While migrating data from my ReiserFS-formatted disks over to ext4 volumes, I ran into a weird issue with a Seagate drive. It’s a Barracuda 7200.14, model ST3000DM001, with the latest firmware. It’s been running fine, and I just copied all of its data off with no problems. Copying new data onto it, though, a short bit into the transfer it slows way down, to below 1MB/s, and eventually drops off of the SATA link entirely. Upon a reboot, it’s all back, and SMART diagnostics show no errors ever detected by the drive. Doing a diagnostic test on the drive shows nothing wrong. Reading the data works fine. I’ve tried the drive in 3 different drive controllers so far, disabled Native Command Queuing (NCQ), replaced cables, no difference. At this point I can just power up the system (which contains multiple drives of the same model that don’t exhibit this problem), and start writing information to that drive without ever reading it, and it starts to slow down within 30 seconds. It drops offline a few minutes later. When I turned off NCQ, it didn’t drop offline during the time I tested it, but it did slow way down, then speed back up, then slow way down again, repeatedly.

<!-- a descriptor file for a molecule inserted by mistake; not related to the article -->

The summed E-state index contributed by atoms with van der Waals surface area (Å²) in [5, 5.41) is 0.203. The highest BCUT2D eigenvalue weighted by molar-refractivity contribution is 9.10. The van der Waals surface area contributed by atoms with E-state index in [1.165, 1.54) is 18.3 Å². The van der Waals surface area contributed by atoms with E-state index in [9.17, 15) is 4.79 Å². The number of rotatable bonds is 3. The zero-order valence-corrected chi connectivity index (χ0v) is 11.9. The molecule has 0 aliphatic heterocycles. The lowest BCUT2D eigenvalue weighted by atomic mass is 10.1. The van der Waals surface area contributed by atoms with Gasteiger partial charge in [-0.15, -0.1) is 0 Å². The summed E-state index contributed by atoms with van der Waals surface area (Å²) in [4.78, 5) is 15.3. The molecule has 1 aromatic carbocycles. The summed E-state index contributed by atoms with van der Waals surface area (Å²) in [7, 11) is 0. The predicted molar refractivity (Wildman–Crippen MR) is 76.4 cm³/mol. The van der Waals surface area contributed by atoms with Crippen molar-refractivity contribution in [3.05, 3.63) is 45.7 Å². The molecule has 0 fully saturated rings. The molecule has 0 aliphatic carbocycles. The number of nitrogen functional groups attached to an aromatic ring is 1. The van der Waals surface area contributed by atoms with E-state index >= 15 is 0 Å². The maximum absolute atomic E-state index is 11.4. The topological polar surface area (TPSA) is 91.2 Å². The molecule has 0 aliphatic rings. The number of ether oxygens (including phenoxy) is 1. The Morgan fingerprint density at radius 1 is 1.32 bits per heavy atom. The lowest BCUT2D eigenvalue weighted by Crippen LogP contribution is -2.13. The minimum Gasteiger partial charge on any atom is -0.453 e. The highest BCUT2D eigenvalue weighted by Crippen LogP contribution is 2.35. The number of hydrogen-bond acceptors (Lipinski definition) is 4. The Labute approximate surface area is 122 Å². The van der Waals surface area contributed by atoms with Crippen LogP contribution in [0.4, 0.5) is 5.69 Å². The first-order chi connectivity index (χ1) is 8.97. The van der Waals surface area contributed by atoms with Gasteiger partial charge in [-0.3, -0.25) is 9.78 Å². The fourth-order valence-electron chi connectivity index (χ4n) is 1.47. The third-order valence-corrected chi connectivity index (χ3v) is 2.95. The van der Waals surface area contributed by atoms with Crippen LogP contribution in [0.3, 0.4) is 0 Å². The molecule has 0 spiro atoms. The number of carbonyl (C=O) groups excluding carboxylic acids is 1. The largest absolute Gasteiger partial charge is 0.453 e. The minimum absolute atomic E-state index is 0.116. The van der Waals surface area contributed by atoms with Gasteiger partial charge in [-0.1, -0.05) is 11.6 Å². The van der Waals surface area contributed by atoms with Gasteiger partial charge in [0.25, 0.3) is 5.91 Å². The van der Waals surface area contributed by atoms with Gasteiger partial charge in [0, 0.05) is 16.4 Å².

It’s not just that this is not how drives are supposed to behave. This isn’t how drives are supposed to fail, either. If there’s a defect on the media, it’s detected when the drive tries to read that section, then reported as a failure and put on a list of sectors pending relocation to a spare area on the disk. The relocation doesn’t happen until that section is overwritten, because the drive then knows that it’s safe to give up on ever reading the old data. None of this explains the behavior of reading being fine, and writing hosing everything without logging a problem on the drive.
I’ve seen 2 or 3 posts online from people clearly describing the exact same problem with this model of drive, but never with a solution; the thread either never went anywhere, or the poster RMA’d the drive. Mine isn’t under warranty according to Seagate’s web page.
At this point, the easy options seem to be exhausted. The next things I can think of to try are:
- Downgrade the firmware to an older version, if it will let me.
- Connect a TTL RS232 adapter to the diagnostic port on the drive’s board and see what it says during powerup, and during failure. I haven’t delved into Seagate’s diagnostic commands before, so maybe there’s something there to help.
- Pull out my new hot air rework station, swap the drive’s BIOS chip with a spare board from a head-crashed drive, and see if that’s any better.
I am vexed by this drive.